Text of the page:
After beating Cloyne the previous year, the Glounthaune side came back – without the retired Brian Corcoran – beat Newtownshandrum in the final and the game seemingly a signal that the guard had been emphatically changed.
Still a teenager, Eoghan Murphy scored five points in that 1-11 to 1-7 win, but he is still waiting to add a third county medal, Erin’s Own having to watch as neighbours Sarsfields have instead imposed themselves as the team to beat.
However, Murphy does not see the failure to win the Seán Óg Murphy Cup again as a decline, rather an illustration of the difficulty involved in going all the way.
“We’ve been in two semi-finals since,” he said, “we were beaten by a last-minute goal against Bride Rovers in 2008 and then Sars beat us in 2010, so we have got close but it’s not easy to keep coming back and get to the latter stages.
“Every club is trying to step up their preparations in trying to win one. Maybe our hunger dropped off a bit and that cost us, but I think that we’re getting back to where we were.
“We still have the likes of Peter Kelly, Kieran Murphy and Shane Murphy, and then young fellas like Killian Murphy and Mark Collins have made the step up. Obviously, we haven’t hit the heights of 2006 and ’07, but that’s where we’re trying to get back to.
“You start every year with a clean slate thinking that you’re going to win it, but it doesn’t always work out that way.”
While still only 25, Murphy has been around since 2005, but the toll taken by time has not diminished his enjoyment.
“Hurling has been part of my life since I was five or six,” he said, “I never thought of it as a chore or anything like that or I’ve never got sick of it.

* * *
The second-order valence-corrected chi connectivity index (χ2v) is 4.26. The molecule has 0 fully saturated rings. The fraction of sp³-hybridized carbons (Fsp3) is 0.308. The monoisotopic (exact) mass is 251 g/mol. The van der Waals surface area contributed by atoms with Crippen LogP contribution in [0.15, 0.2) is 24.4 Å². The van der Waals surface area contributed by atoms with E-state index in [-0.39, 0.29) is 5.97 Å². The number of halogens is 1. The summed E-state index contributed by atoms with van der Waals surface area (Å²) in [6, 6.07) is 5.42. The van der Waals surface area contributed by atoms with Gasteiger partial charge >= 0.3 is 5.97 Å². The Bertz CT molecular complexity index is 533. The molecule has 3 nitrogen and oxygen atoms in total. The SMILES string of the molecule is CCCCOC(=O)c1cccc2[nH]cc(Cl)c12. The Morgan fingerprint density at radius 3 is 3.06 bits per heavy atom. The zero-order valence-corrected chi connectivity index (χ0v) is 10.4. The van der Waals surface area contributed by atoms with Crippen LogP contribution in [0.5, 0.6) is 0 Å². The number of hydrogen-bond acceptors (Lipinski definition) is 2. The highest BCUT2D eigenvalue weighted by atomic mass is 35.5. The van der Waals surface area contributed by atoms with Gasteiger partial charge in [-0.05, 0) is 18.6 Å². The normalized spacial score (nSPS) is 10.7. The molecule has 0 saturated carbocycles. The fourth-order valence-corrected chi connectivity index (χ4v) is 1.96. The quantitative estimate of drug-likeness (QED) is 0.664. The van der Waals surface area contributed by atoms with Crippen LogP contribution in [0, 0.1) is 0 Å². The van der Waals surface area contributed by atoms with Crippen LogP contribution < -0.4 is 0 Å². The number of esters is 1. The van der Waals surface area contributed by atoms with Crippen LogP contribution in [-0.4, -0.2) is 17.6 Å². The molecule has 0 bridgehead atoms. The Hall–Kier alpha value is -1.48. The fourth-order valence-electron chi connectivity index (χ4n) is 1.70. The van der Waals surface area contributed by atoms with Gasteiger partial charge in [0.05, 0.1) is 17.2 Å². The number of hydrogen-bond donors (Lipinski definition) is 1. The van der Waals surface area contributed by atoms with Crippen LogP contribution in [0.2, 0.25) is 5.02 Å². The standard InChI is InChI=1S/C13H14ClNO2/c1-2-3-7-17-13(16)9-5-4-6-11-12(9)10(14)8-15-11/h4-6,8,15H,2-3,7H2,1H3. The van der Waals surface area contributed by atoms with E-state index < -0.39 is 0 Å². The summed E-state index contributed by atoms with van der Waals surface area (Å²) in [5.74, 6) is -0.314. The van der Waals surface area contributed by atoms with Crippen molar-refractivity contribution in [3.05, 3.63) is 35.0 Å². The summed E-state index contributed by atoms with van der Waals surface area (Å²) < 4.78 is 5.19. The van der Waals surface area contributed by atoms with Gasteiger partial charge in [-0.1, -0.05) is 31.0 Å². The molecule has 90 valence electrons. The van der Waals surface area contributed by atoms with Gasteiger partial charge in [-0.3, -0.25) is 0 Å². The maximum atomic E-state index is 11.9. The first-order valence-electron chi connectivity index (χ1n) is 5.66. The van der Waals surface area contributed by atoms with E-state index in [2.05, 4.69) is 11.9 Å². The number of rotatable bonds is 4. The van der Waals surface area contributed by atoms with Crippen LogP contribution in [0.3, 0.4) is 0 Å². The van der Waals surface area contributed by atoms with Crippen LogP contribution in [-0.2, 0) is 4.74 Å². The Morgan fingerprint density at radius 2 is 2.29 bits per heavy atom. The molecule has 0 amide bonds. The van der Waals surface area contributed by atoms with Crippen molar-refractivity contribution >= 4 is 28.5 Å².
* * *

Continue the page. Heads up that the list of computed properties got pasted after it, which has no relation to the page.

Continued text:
“Every winter when you go away you’re looking forward to January and February and getting back into it again.”
When he isn’t playing hurling, golf is his fallback with the “I play a small bit” line belying his status as a scratch player.
“It’s a good release because it’s something totally different, you don’t have a fella behind you hitting you, playing against the course is something I enjoy.
“Maybe the hurling helped me, with the hand-to-eye co-ordination, but obviously golf is more elegant. I tend to balance them well, but hurling is obviously the priority and I play golf when the hurling is quiet, it’s something to do when I retire.”
For now, the focus is on the hurling, and hoping to secure bragging rights from his former housemate, Sarsfields and Wexford hurler Éanna Martin.
“I used to share a house with him,” he said, “if they won something, we’d come home and there wouldn’t be much talk!
“When we were winning it was before he came to Sars so I’ve had to take it over the last few years from himself and Tadhg Óg Murphy. They’ve been having a few good years and fair play to them. Sars are an excellent team, they’re probably a step above everybody else at the moment, but we’re training and working to try to get up to their level.”